4.1 Differentiation (Discriminating, Distinguishing, Focusing, Selecting)


Distinguishing relevant from irrelevant parts or important parts of presented material; Differentiating is different from the cognitive processes associated with Understand because it involves structural organization and, in particular, determining how the parts fit into the overall structure or whole. (e.g., Research at least ten different methods of protecting crops from insect pests. Distinguish which are chemical or not and select the two best methods to use in organic farming in Kentucky. Justify your answer.)

  • After an experiment demonstrating that ocean currents are caused by the rising and sinking of warmer and colder water, distinguish the most important concepts that cause the formation of ocean waves and list the concepts and illustrations/pictures in a Prezi presentation.

4.2 Organizing (Finding coherence, Integrating, Outlining, Parsing, Structuring)

Determine how elements fit or function within a structure; Builds systematic and coherent connections among pieces of relevant information; Occurs in conjunction with Differentiating since the student first identifies the relevant or important elements and then determines or imposes an overall structure, configuration, or arrangement on the content. (e.g., After studying about how to farm tilapia fish and how to grow plants in water, determine how the elements of these two systems can fit or function within one system to mutually benefit both the fish and the plants; Structure evidence from the recent presidential election into evidence to determine which political party will probably win the next presidential election in four years)

  • Defend or refute this statement: All the water on land eventually reaches the ocean.  Explain your response in terms of water sources for the ocean.
  • Create a blog that outlines the evidence that your geographic area does or does not contribute to the environmental quality of the ocean.

4.3 Attributing (Deconstructing)

Determine a point of view, a bias, values, or intent underlying presented material (e.g., Determine the point of view of the author of an essay in terms of his or her political perspective.)

  • How can we save the endangered species, the Blue Whale? Create a digital story from the Blue Whale’s point of view describing how he feels about why he is endangered, how he can be saved, and what a day is like in his life. Use appropriate pictures and music, original narration, and title captions.

5. Evaluate: Make judgments based on criteria and standards

5.1 Checking (Coordinating, Detecting, Monitoring, Testing)

Detecting inconsistencies or fallacies within a process or product; determining whether a process or product has external consistency; determining the effectiveness of a procedure as it is being implemented (e.g., Determine if a scientist’s conclusions follow from the raw data; Evaluate another group’s business plan to determine whether the productive resources (natural, human, and capital) were used in the most effective manner and whether their product reflects consumer demands.)

  • Use a spreadsheet to present the inconsistencies of costs in three methods of marine animal conservation efforts.

5.2 Critiquing (Judging)

Determining inconsistencies between a product and external criteria; determining whether a product has external consistency (e.g., Judge which of two methods is the best way to solve a problem given a set of external criteria; Create a blog to present the inconsistencies of the debate on whether or not organic food is better for people and the environment. Use the USDA’s criteria for organic food classification as a basis for your response. Give your personal conclusion and justification.)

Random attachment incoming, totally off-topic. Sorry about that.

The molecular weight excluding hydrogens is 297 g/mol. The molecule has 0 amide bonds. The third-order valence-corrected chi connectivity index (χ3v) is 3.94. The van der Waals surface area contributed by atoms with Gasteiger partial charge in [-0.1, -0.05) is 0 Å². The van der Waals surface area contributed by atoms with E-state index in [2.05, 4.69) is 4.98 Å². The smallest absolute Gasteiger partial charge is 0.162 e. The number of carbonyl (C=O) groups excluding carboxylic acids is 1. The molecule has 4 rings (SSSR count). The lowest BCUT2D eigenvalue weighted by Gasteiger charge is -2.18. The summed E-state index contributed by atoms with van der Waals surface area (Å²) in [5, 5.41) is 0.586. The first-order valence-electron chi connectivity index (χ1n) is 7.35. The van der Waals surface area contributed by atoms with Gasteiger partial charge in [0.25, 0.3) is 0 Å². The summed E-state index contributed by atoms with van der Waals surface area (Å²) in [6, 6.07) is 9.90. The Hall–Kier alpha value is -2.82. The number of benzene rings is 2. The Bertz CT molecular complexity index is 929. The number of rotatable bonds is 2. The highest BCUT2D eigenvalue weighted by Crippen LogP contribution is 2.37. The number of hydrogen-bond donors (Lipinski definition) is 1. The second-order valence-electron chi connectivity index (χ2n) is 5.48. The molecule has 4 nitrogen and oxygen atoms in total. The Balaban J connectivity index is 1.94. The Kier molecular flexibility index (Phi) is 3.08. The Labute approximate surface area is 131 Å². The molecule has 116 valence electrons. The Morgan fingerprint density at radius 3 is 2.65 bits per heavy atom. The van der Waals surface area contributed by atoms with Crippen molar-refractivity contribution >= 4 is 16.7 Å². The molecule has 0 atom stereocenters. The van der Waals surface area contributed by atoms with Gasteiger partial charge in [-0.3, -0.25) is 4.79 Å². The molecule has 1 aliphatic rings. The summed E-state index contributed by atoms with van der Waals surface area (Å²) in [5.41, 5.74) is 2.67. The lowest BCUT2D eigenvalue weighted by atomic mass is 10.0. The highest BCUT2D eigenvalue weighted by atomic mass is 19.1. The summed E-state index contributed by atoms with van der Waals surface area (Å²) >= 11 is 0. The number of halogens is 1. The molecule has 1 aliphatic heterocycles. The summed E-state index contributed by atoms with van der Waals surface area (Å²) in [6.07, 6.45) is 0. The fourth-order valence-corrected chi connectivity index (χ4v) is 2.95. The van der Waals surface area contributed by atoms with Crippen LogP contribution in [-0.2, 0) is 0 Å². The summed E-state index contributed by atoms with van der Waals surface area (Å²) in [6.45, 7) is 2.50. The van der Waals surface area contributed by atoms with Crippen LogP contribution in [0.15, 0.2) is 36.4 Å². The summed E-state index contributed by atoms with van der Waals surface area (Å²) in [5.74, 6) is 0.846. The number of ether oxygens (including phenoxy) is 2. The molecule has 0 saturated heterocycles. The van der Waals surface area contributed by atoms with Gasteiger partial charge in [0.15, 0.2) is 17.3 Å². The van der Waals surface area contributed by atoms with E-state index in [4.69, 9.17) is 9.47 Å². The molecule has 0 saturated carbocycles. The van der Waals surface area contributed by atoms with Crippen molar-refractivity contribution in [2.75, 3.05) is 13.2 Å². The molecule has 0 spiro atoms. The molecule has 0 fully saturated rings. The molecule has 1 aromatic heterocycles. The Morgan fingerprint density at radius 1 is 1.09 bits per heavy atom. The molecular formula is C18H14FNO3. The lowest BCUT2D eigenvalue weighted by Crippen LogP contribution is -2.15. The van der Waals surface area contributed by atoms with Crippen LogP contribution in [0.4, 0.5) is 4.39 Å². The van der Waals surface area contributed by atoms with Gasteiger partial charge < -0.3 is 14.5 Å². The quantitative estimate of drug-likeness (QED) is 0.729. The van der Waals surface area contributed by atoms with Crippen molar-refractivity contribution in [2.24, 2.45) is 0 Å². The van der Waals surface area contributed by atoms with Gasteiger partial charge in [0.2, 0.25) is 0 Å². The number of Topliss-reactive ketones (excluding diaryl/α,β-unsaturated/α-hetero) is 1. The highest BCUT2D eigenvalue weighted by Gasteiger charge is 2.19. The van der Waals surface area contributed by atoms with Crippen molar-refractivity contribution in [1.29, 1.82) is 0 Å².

• There is great controversy surrounding the endangered species list related to when a species should be considered endangered, when should the species be removed from the list, whether governments can take land to protect habitats from development, and loopholes to the protection laws. Placing a species on the endangered list often causes the value to soar for poachers and collectors and makes the poaching worse. Using the IUCN’s criteria for “endangered animal classification” and reasons for saving some endangered animal species, create a wiki that points out the inconsistencies in the reasons for poaching and the reasons to save endangered animals.

6. Create: Put elements together to form a coherent or functional whole; reorganize elements into a new pattern or structure

6.1 Generating (Hypothesizing)

Coming up with alternative hypotheses based on criteria (e.g., Generate as many hypotheses as you can to explain why some businesses might not have been a success in our town; Generate hypotheses to account for an observed phenomenon)

  • Debate whether more money should be spent to explore the ocean floor. Create a video to pose two or more original alternative reasons for or against exploring the deep ocean floor.
  • The United Nations has established the Law of the Sea. Hypothesize how this policy supports the idea that the ocean remains sustainable for the society, culture, and environment of a particular area.

Some proponents of the UN Law of the Sea believe that the treaty will establish a system of property rights for mineral extraction in deep sea beds, making the investment in such ventures more attractive. Hypothesize how this type of drilling and mineral extraction will affect the economy, energy sources, and the animal life in the immediate location.

6.2 Planning (Designing)

Devising a detailed procedure for accomplishing some task (e.g., Submit a business plan for your proposed business including cover sheet, table of contents, executive summary, business context, business profile, marketing analysis, challenges and responses, marketing plan, financials, time table, summary of needed capital.)

  • Design an original procedure to explore the ocean more than 3 miles deep.
  • Plan a deep-sea research study to test mineral extraction in three different locations in the world. Create a proposal to a large mineral organization using spreadsheets to determine costs, equipment/staff needed, etc. Use desktop publishing software to create a brochure about your proposal.

6.3 Producing (Constructing)

Inventing a product (e.g., Build a habitat for an original animal you created.)

  • Invent a deep-water exploration vehicle that includes all research equipment, living quarters, etc. needed to sustain the researchers for at least a month. Use CAD software to create the architectural plans.
  • Invent an original drill that will extract minerals from the ocean floor that is more than 3 miles deep that will not disturb plant life and minimal damage to the ocean floor. Use CAD software to create the equipment plans.

Anderson, L. W., Krathwohl, D. R., et al (Eds..) (2001). A taxonomy for learning, teaching, and assessing: A revision of bloom's taxonomy of educational objectives. Boston, MA: Allyn & Bacon.



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 Last Modified 9/11/18